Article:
PRESIDENT TRUMP and his defenders have been arguing, weakly, that his actions toward Ukraine, including demands for the investigation of his political opponents, were somehow consistent with U.S. national interests. There is no way to make that case about his treatment of Marie Yovanovitch, the former U.S. ambassador to Ukraine. In compelling testimony during the House’s impeachment inquiry on Friday, she described how the president’s firing of her was orchestrated by corrupt Ukrainian actors whom the United States had been trying to neutralize — and how that reversal damaged U.S. diplomacy around the world.
No wonder, then, that Mr. Trump, who has never offered a reason for yanking Ms. Yovanovitch, took to Twitter to abuse her, claiming that “everywhere Marie Yovanovitch went turned bad.” Beyond the absurdity of suggesting that Ms. Yovanovitch somehow brought about the troubles of Somalia or Uzbekistan, Mr. Trump was attacking a still-serving federal government employee even as she testified to his wrongdoing. Democrats were right to suggest this amounted to witness intimidation.
The truth is that Ms. Yovanovitch was having an impact in Kyiv. As other witnesses have testified, she was aggressive in pushing the Ukrainian government to fulfill its promises to tackle corruption, something it did not do. In particular, she tangled with Yuriy Lutsenko, the general prosecutor. Mr. Lutsenko responded by launching a smear campaign against her, in conjunction with two shady U.S. businessmen and Mr. Trump’s private lawyer, Rudolph W. Giuliani. Mr. Lutsenko won Mr. Giuliani over with false claims about Joe Biden. The businessmen, who had been seeking Ms. Yovanovitch’s ouster since 2018, got Mr. Trump’s ear by making a large contribution to a PAC supporting him.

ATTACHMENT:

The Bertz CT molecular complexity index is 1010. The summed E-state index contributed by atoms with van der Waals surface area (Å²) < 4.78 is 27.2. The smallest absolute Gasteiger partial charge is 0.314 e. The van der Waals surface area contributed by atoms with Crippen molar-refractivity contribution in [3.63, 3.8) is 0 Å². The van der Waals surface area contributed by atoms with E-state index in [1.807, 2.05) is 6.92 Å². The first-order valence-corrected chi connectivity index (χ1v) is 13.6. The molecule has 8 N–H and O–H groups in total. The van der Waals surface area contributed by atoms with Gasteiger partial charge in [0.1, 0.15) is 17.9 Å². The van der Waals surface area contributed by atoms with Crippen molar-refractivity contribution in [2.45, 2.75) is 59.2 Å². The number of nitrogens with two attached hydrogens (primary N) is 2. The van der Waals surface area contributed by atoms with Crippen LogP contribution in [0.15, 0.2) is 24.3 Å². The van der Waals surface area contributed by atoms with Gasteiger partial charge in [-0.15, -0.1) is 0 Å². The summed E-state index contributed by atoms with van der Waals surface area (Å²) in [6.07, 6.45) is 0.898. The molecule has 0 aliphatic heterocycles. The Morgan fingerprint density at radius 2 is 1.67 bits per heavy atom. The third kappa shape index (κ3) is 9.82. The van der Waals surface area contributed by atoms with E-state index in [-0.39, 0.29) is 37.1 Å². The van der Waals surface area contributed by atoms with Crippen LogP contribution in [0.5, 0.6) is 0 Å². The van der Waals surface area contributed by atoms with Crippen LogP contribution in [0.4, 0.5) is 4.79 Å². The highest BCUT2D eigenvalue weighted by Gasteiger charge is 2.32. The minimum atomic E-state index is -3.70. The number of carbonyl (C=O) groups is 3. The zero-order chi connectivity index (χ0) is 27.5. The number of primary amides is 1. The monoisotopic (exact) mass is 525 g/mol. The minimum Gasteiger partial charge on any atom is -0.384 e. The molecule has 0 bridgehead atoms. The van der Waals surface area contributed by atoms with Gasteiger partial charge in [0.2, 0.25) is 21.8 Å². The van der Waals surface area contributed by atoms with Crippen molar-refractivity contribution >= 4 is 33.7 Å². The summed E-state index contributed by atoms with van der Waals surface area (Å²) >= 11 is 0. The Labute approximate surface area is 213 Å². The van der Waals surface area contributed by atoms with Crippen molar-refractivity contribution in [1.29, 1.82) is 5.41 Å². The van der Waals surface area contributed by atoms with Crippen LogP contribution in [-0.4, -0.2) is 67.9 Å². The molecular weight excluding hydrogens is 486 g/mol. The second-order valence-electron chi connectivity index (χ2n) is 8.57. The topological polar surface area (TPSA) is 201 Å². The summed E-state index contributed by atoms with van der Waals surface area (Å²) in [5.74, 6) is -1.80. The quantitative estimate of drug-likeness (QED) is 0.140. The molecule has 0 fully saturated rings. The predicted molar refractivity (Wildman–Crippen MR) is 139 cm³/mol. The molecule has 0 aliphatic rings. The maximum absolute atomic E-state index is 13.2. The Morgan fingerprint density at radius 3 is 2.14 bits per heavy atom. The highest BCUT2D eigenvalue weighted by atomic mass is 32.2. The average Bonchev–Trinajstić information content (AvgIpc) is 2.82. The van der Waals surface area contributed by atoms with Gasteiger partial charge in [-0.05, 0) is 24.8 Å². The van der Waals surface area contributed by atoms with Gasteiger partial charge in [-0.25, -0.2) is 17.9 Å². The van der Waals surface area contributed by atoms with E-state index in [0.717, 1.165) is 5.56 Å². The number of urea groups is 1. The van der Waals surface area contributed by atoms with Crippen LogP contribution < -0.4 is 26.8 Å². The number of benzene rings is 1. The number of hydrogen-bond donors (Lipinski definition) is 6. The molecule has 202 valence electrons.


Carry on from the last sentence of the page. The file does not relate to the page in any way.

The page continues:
As Ms. Yovanovitch put it, “individuals, who apparently felt stymied by our efforts to promote stated U.S. policy against corruption . . . were able to successfully conduct a campaign of disinformation against a sitting ambassador, using unofficial back channels. . . . They shared baseless allegations with the president and convinced him to remove his ambassador, despite the fact that the State Department fully understood that the allegations were false and the sources highly suspect.”
The consequences of this extend far beyond the humiliation of a distinguished diplomat who had served for 33 years. “Such conduct undermines the U.S., exposes our friends and widens the playing field for autocrats like President Putin,” Ms. Yovanovitch said. “Our Ukraine policy has been thrown into disarray, and shady interests the world over have learned how little it takes to remove an American ambassador who does not give them what they want.” Moreover, she said, the State Department has been degraded by the failure of its leadership — that would be Secretary of State Mike Pompeo — “to push back as foreign and corrupt interests apparently hijacked our Ukraine policy.”
Republicans tried to argue that Ms. Yovanovitch’s story had nothing to do with Mr. Trump’s campaign to have Ukraine launch political investigations. But Mr. Giuliani clearly saw Ms. Yovanovitch as an obstacle to his effort to orchestrate a probe of Mr. Biden. They suggested that, because Ms. Yovanovitch now has an academic fellowship, she had suffered no great harm. In reality, as she described it, attacks on her and other dedicated public servants are “leading to a crisis in the State Department as the policy process is visibly unraveling, leadership vacancies go unfilled, and senior and mid-level officers ponder an uncertain future and head for the doors.”
“How could our system fail like this?” the ambassador asked. “How is it that foreign corrupt interests could manipulate our government?” The answer lies with a president who put his personal interests — and those of corrupt Ukrainians — above those of the United States.
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